Smith had first turned down the role 6 years ago. “I was 27 and not ready emotionally or physically,” he says. “I was looking at Denzel Washington and Larry Fishburne and I just didn’t feel I possessed that level of artistry.” What changed his mind? Michael Mann. “He said at our first meeting, ‘I know you’re scared and you’re right. You mess this one up and it’s all over. It’s a very bad idea to be making this movie. Everyone in the world has an opinion about Muhammad Ali and you’re too famous. This is really a role for an unknown … you’re absolutely at the wrong point in your career to be doing it.’” Smith tells this like a comedian, of course, reveling in the potential pain of it. “’And that’s exactly why you should do it. We’re not going to do what people have seen; we’re going to find the Muhammad Ali who lived between the well known moments…’”

But when it all began, the intellectual approach seemed a distant irrelevance. Smith turned up to the first training session to be told by Darrel Foster, “We’re training here for fighting … only fighters here. No actors. Any actors here should go home.” That, says Smith in a nice understatement, “startled me…” Forster explained that it was training for real fighting, and the first six months would be with headgear, the second without. “Whoa! I said, you probably should tell a fella that BEFOREhand…”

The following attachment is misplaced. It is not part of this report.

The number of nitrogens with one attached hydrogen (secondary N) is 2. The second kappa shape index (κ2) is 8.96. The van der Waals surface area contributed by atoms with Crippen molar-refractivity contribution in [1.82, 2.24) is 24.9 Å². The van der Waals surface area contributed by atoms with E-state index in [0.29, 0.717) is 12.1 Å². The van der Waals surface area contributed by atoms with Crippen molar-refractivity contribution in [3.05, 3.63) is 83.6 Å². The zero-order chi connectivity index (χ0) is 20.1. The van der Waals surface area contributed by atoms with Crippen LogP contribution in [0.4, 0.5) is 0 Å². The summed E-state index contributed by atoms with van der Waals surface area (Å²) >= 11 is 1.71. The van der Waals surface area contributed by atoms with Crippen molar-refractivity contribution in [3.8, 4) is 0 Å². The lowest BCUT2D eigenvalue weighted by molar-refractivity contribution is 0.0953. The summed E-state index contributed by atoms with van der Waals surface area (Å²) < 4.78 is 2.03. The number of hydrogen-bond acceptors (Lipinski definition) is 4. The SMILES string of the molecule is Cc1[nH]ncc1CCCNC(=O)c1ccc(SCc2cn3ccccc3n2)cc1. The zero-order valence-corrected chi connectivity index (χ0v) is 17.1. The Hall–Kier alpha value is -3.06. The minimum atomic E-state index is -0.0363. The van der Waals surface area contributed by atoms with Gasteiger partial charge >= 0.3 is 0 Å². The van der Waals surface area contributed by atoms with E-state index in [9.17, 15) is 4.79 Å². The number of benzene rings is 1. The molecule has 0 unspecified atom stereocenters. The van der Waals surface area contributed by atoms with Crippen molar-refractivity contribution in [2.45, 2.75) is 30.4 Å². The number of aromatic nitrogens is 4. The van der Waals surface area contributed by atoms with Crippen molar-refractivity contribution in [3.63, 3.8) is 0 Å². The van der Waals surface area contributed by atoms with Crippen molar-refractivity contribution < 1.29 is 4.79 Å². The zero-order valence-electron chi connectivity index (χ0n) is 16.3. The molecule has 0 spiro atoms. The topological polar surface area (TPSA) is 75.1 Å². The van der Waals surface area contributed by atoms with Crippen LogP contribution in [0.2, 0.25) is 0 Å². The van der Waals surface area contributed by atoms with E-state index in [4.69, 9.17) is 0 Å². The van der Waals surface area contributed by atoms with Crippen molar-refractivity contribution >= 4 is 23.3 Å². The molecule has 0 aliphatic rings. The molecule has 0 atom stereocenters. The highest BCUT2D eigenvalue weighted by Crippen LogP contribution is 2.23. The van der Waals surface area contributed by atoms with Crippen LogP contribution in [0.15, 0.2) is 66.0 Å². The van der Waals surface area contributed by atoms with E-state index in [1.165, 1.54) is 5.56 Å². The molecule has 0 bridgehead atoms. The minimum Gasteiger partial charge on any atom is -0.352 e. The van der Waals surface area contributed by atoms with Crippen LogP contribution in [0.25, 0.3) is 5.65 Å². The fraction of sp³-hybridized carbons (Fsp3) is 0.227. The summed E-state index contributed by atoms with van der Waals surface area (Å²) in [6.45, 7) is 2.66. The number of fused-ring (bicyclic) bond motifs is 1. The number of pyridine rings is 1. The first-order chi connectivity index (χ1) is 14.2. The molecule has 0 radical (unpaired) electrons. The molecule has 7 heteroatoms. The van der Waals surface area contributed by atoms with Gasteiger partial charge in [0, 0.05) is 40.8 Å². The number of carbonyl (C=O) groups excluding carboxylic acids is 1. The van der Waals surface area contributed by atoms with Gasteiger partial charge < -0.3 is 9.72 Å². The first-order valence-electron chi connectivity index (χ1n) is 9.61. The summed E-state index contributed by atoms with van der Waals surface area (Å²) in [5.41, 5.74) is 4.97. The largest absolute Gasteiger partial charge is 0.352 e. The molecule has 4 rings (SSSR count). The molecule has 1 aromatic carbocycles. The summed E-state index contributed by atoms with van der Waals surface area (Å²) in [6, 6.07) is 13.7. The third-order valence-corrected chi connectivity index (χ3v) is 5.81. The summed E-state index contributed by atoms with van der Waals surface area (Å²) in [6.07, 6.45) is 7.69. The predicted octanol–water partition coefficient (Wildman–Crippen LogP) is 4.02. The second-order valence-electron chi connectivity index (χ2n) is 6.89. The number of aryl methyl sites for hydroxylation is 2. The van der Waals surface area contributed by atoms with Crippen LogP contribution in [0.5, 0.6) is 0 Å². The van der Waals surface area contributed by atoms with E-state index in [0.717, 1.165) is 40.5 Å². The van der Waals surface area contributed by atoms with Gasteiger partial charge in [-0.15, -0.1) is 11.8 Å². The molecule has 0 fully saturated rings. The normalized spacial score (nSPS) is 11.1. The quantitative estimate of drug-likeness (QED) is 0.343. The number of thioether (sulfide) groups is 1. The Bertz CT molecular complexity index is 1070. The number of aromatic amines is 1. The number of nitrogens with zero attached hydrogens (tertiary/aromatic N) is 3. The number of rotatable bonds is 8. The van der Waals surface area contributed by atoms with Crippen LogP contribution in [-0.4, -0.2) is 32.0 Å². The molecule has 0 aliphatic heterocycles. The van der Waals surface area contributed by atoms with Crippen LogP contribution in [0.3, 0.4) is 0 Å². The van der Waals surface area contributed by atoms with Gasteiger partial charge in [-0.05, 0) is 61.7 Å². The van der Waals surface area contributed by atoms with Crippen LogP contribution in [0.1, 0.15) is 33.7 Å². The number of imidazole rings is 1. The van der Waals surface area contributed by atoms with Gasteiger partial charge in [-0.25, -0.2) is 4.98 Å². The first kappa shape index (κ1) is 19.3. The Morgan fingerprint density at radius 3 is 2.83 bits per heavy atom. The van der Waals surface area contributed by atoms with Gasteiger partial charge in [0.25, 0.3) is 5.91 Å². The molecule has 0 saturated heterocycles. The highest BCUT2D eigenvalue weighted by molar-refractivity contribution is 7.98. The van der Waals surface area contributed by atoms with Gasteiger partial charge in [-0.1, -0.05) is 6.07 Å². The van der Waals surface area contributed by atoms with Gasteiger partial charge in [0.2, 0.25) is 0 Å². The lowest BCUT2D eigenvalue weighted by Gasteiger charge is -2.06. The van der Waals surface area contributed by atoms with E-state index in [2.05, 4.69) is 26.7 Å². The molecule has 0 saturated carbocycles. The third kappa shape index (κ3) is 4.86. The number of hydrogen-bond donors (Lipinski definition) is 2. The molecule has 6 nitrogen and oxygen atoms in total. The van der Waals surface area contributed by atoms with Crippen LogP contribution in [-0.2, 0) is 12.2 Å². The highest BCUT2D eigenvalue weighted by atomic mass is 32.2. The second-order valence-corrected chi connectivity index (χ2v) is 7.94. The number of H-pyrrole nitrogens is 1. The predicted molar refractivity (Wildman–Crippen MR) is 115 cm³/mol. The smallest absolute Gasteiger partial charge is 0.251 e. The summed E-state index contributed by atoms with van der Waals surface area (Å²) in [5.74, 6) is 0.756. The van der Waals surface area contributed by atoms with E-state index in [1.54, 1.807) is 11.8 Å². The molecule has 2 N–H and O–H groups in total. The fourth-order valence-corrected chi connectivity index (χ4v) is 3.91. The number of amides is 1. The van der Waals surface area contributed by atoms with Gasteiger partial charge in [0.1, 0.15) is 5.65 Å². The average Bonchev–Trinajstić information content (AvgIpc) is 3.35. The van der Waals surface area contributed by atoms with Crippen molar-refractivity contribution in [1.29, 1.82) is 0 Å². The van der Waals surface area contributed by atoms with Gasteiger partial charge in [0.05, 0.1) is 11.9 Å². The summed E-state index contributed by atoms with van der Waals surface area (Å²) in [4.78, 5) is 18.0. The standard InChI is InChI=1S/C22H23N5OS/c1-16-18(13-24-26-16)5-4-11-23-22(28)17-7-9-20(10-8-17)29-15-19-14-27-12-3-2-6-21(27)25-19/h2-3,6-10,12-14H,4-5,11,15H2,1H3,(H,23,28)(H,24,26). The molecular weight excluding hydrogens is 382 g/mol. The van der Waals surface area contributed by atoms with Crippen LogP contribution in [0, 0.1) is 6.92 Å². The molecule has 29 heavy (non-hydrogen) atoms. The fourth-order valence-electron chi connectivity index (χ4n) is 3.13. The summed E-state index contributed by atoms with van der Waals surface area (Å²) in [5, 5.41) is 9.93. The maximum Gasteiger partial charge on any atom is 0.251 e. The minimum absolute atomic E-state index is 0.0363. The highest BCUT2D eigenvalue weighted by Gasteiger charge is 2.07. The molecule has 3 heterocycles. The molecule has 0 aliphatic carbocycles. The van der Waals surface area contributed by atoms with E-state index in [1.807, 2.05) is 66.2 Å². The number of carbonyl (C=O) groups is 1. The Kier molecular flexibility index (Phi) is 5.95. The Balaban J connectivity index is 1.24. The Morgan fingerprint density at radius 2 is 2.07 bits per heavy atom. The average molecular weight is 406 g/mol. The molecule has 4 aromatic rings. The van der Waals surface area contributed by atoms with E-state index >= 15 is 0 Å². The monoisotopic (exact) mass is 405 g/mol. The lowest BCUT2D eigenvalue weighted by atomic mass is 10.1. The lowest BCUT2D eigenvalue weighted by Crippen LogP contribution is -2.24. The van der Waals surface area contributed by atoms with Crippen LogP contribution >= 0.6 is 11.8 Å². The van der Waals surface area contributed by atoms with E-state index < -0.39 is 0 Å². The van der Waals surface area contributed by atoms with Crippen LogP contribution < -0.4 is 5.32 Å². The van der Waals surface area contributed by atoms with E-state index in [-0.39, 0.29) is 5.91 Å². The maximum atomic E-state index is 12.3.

The training was so tough and demanding, three months in, Smith wanted to quit. But that’s when he started to learn things about himself. “I had the rest of the year to go! When you get to that point, it makes other things seem less difficult. For example, I could ask my wife to pick up the kids . . . but if I work 14 hours and STILL pick up my son, that makes me a better father. And they (the kids) may not understand it now, but in years to come, it’ll register.”

"I felt my fangs grow,"

By the end of nine months or so, Smith was past lightweights and middle weights, sparring with light heavyweights, before tackling the big dudes. And this is when he experienced that rush of a real fighter. He tells it with the enthusiasm of a bar-room storyteller: he was in the ring with a light heavyweight and he swung a right and a left in a terrific combo that had the other guy drop. “I felt my fangs grow,” Smith says, showing his fangs grow with his fingers. “I wanted him to get UP! That was so NOT Will Smith…it was animalistic… a real fighter was awakened in me.”